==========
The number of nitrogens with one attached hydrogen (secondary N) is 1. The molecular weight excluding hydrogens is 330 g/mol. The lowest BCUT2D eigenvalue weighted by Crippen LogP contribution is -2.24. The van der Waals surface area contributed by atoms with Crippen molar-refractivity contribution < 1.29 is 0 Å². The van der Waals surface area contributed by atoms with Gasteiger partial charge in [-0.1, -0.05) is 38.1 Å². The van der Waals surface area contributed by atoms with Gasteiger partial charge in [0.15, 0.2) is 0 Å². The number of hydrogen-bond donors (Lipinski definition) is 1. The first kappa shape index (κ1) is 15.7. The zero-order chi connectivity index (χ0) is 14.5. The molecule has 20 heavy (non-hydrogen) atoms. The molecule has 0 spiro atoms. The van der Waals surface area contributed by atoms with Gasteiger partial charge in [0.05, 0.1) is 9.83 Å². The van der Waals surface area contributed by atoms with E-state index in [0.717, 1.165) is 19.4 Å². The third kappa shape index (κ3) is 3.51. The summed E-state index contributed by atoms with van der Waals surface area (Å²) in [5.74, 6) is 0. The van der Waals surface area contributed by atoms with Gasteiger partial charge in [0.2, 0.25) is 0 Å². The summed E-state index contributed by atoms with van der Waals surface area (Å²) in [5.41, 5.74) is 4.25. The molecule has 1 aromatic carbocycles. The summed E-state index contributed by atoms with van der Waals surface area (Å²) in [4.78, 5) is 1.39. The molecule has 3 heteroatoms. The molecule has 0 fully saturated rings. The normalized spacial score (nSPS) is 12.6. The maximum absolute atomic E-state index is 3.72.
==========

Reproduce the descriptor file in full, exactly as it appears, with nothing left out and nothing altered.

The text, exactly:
The number of nitrogens with one attached hydrogen (secondary N) is 1. The molecular weight excluding hydrogens is 330 g/mol. The lowest BCUT2D eigenvalue weighted by Crippen LogP contribution is -2.24. The van der Waals surface area contributed by atoms with Crippen molar-refractivity contribution < 1.29 is 0 Å². The van der Waals surface area contributed by atoms with Gasteiger partial charge in [-0.1, -0.05) is 38.1 Å². The van der Waals surface area contributed by atoms with Gasteiger partial charge in [0.15, 0.2) is 0 Å². The number of hydrogen-bond donors (Lipinski definition) is 1. The first kappa shape index (κ1) is 15.7. The zero-order chi connectivity index (χ0) is 14.5. The molecule has 20 heavy (non-hydrogen) atoms. The molecule has 0 spiro atoms. The van der Waals surface area contributed by atoms with Gasteiger partial charge in [0.05, 0.1) is 9.83 Å². The van der Waals surface area contributed by atoms with E-state index in [0.717, 1.165) is 19.4 Å². The third kappa shape index (κ3) is 3.51. The summed E-state index contributed by atoms with van der Waals surface area (Å²) in [5.74, 6) is 0. The van der Waals surface area contributed by atoms with Gasteiger partial charge in [0.2, 0.25) is 0 Å². The summed E-state index contributed by atoms with van der Waals surface area (Å²) in [5.41, 5.74) is 4.25. The molecule has 1 aromatic carbocycles. The summed E-state index contributed by atoms with van der Waals surface area (Å²) in [4.78, 5) is 1.39. The molecule has 3 heteroatoms. The molecule has 0 fully saturated rings. The normalized spacial score (nSPS) is 12.6. The maximum absolute atomic E-state index is 3.72.